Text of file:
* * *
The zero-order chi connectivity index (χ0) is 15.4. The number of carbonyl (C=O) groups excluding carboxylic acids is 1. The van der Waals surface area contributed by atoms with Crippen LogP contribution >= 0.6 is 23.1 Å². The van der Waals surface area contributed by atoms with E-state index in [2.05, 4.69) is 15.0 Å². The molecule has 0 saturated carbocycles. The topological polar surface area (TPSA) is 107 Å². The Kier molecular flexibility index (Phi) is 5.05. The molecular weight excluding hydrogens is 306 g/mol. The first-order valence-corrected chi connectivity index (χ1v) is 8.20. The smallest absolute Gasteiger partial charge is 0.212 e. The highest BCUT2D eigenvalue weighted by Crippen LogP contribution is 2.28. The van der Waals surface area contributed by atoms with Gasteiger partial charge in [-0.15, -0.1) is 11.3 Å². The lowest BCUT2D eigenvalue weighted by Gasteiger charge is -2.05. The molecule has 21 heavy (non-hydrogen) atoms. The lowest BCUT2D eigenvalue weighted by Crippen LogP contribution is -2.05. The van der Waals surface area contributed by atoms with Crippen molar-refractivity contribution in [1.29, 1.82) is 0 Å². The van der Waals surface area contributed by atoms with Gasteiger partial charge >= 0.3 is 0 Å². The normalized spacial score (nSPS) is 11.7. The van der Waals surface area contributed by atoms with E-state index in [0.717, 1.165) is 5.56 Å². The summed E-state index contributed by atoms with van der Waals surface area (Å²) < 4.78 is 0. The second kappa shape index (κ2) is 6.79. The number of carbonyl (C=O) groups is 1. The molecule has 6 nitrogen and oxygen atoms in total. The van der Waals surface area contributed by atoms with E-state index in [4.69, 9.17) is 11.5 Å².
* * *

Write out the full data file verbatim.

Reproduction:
The zero-order chi connectivity index (χ0) is 15.4. The number of carbonyl (C=O) groups excluding carboxylic acids is 1. The van der Waals surface area contributed by atoms with Crippen LogP contribution >= 0.6 is 23.1 Å². The van der Waals surface area contributed by atoms with E-state index in [2.05, 4.69) is 15.0 Å². The molecule has 0 saturated carbocycles. The topological polar surface area (TPSA) is 107 Å². The Kier molecular flexibility index (Phi) is 5.05. The molecular weight excluding hydrogens is 306 g/mol. The first-order valence-corrected chi connectivity index (χ1v) is 8.20. The smallest absolute Gasteiger partial charge is 0.212 e. The highest BCUT2D eigenvalue weighted by Crippen LogP contribution is 2.28. The van der Waals surface area contributed by atoms with Gasteiger partial charge in [-0.15, -0.1) is 11.3 Å². The lowest BCUT2D eigenvalue weighted by Gasteiger charge is -2.05. The molecule has 21 heavy (non-hydrogen) atoms. The lowest BCUT2D eigenvalue weighted by Crippen LogP contribution is -2.05. The van der Waals surface area contributed by atoms with Crippen molar-refractivity contribution in [1.29, 1.82) is 0 Å². The van der Waals surface area contributed by atoms with Gasteiger partial charge >= 0.3 is 0 Å². The normalized spacial score (nSPS) is 11.7. The van der Waals surface area contributed by atoms with E-state index in [0.717, 1.165) is 5.56 Å². The summed E-state index contributed by atoms with van der Waals surface area (Å²) < 4.78 is 0. The second kappa shape index (κ2) is 6.79. The number of carbonyl (C=O) groups is 1. The molecule has 6 nitrogen and oxygen atoms in total. The van der Waals surface area contributed by atoms with E-state index in [4.69, 9.17) is 11.5 Å².